For the first time since 1998, a Taiwanese company has gone public on the Tokyo Stock Exchange (TSE). The start-up Appier, which distributes artificial intelligence (AI) marketing solutions, raised $271 million in its initial public offering (IPO) on March 30. On its listing day, Appier shares surged as much as 37% on TSE as compared to the offering price of 1,600 yen per share and later settled 19% higher.
The Appier IPO a serious boost for Japan’s TSE, which has been on an ambitious path of luring in more Asian IPOs. The successful IPO story of Appier Group also portrays the confidence in the TSE’s Mothers board listing by investors, despite the pandemic.
Explaining why the firm chose Japan for listing, Chih-Han Yu, Appier’s chief executive officer said, “Japanese investors have a high acceptance of the artificial intelligence theme and the market accounts for a large part of our revenue.”
Appier offers an AI-based platform for businesses to increase customer engagement. Given the group’s strong roots in AI and focus on sales and marketing analysts expect a strong growth potential long-term.
Why have an eye on Appier?
Established in June 2012, the Taiwanese company has a number of well-known customers including Google, Toyota Motor Corp. and Estee Lauder. Appier has also acquired several tech companies to expand its product portfolio over the past few years.
Appier has a strong customer acquisition and loyalty base. 80% of its revenue comes from foreign markets, with Japan and Korea contributing 67.7% and the Chinese market (including Taiwan) contributing 22.4% of revenue.
With over 400 employees, Appier has 17 locations around the world, including Taipei, Hong Kong, Japan, Korea, Singapore, and Malaysia.
Despite being at top of the ecosystem of Taiwanese start-ups, the firm is yet to make a profit by 2020, as it spends a lot of its operating budget on research and development. As per the company’s report, Appier’s reported revenue of $84 million in 2020, a 27% increase over the previous year. However, subtracting expenses and taxes will result in a net loss of 13 million USD, down 38% year-over-year.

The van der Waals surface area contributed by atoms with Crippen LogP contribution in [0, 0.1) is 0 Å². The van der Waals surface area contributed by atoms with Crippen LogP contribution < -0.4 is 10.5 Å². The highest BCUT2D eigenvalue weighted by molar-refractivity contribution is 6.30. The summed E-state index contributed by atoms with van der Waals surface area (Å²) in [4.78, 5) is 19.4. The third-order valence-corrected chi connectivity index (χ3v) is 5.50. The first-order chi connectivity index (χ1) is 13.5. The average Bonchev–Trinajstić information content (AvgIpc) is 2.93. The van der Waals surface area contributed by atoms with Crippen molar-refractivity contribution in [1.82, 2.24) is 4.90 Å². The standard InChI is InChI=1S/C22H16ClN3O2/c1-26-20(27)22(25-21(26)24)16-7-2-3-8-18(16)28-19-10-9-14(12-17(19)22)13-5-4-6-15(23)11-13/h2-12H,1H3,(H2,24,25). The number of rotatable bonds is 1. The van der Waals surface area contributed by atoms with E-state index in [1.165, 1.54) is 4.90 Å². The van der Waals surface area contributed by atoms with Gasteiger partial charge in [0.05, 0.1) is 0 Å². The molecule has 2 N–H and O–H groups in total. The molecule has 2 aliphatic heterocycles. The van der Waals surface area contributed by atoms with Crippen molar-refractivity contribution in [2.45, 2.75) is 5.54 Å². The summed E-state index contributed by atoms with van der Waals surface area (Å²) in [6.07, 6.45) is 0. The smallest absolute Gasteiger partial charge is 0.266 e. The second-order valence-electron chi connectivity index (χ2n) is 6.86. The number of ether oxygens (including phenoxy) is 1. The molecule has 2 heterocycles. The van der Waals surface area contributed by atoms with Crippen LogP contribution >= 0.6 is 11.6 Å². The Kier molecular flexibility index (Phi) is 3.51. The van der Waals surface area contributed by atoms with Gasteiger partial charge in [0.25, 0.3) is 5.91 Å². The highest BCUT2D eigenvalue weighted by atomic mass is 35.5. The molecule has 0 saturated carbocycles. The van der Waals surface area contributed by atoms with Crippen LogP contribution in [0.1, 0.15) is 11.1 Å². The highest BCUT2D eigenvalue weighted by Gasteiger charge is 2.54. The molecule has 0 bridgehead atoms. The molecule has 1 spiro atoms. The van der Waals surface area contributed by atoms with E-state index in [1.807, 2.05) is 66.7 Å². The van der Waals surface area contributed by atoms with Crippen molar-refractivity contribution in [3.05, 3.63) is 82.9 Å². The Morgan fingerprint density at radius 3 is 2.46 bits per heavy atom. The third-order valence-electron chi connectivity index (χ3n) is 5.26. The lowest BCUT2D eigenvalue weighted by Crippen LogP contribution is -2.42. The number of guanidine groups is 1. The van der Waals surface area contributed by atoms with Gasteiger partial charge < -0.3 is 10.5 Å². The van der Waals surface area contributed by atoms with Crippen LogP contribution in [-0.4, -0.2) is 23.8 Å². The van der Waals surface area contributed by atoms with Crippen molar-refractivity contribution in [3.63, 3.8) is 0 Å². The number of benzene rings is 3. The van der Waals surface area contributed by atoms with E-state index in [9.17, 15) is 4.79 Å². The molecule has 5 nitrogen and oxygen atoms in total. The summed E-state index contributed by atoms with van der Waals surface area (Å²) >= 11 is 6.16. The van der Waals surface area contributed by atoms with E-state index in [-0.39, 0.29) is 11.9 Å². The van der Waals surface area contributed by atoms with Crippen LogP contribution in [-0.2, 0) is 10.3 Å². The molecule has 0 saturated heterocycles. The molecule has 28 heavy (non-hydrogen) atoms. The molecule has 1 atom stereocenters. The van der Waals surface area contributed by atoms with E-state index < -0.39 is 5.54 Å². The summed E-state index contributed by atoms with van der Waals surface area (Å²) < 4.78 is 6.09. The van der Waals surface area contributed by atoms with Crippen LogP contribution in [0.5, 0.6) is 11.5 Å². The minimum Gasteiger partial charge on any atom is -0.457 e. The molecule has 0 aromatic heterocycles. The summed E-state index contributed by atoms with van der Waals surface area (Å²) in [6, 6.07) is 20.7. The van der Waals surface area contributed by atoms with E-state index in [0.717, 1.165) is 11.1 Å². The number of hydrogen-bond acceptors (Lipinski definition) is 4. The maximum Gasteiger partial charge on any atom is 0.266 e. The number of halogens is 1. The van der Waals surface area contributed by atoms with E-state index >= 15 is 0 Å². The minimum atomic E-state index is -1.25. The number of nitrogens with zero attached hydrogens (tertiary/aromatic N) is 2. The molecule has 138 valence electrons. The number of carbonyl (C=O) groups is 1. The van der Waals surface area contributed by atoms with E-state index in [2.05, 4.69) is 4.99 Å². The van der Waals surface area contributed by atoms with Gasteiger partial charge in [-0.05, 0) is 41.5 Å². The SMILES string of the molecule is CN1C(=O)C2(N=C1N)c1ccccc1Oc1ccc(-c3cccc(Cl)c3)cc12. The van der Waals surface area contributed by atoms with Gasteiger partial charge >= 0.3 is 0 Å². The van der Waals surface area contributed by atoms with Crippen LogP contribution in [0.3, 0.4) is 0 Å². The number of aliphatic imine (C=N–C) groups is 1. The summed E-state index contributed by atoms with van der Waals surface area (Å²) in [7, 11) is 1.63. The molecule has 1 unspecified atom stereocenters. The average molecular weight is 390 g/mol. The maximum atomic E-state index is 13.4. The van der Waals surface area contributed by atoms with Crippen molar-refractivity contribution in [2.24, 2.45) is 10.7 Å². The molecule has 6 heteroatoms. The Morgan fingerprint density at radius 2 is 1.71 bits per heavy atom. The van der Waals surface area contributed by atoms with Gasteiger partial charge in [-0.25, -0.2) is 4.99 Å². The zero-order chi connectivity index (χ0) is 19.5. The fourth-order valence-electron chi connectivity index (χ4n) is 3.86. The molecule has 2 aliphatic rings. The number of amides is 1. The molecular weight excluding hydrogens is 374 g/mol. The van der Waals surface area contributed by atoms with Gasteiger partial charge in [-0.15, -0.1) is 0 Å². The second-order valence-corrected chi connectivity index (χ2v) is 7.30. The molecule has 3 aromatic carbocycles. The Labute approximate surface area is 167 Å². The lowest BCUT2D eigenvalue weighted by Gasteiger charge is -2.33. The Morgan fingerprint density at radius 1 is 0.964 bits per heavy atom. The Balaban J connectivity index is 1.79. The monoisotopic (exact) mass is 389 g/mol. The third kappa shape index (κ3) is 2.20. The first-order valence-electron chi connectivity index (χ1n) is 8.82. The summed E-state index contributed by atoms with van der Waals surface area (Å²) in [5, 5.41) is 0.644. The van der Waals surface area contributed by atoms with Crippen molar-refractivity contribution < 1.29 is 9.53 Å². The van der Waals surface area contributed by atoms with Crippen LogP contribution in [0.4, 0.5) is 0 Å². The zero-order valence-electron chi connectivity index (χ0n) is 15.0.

Analysts suggest that the company’s gross margins show a stellar future, with annual recurring revenue (ARR) rising 36.6% yearly and a whopping 95.8% in the period of six months ending on December 31 of 2020. The reason is said to be the software-as-a-service (SaaS) business model, which relies on strong customer loyalty.
Analyst Mio Kato from LightStream Research called Appier “one of the most attractive IPOs in Japan this year” and added that the firm could surprise investors with upside revenue growth.
TSE up for more Tech IPO?
TSE, with nearly $30 billion in average daily trading volume, has been pitching to Asian start-ups for listing in Japan amid a broader push to become a financial hub. Appier’s IPO raises hope that more tech start-ups from Asia will follow, bringing in more capital from both domestic and overseas investors.
Appier heading to Japan was also led by growing numbers of tech start-ups that went public on the TSE’s Mothers board, which has become a magnet for Asian technology companies in recent years. Created in 1999, TSE’s start-up-focused Mothers board is filled with tech companies with a total value of 81 billion USD.
The total market capitalization of the Mothers board is more than three times larger than Hong Kong Exchange’s equivalent-GEM board, despite the latter being larger in size. With 352 listing, TSE’s Mothers board is already bigger than Shanghai Stock Exchange STAR Market, holding 230 listings. The composite index of the Mothers board has risen 33% in 2020, performing better than the broader Japanese market.
As per Richard Watanabe, PwC’s head of operations for financial services, the Japanese capital market has expressed a great deal of interest in Taiwan in recent years and that many trading companies and venture capital firms have had their eye on Taiwan for a long time.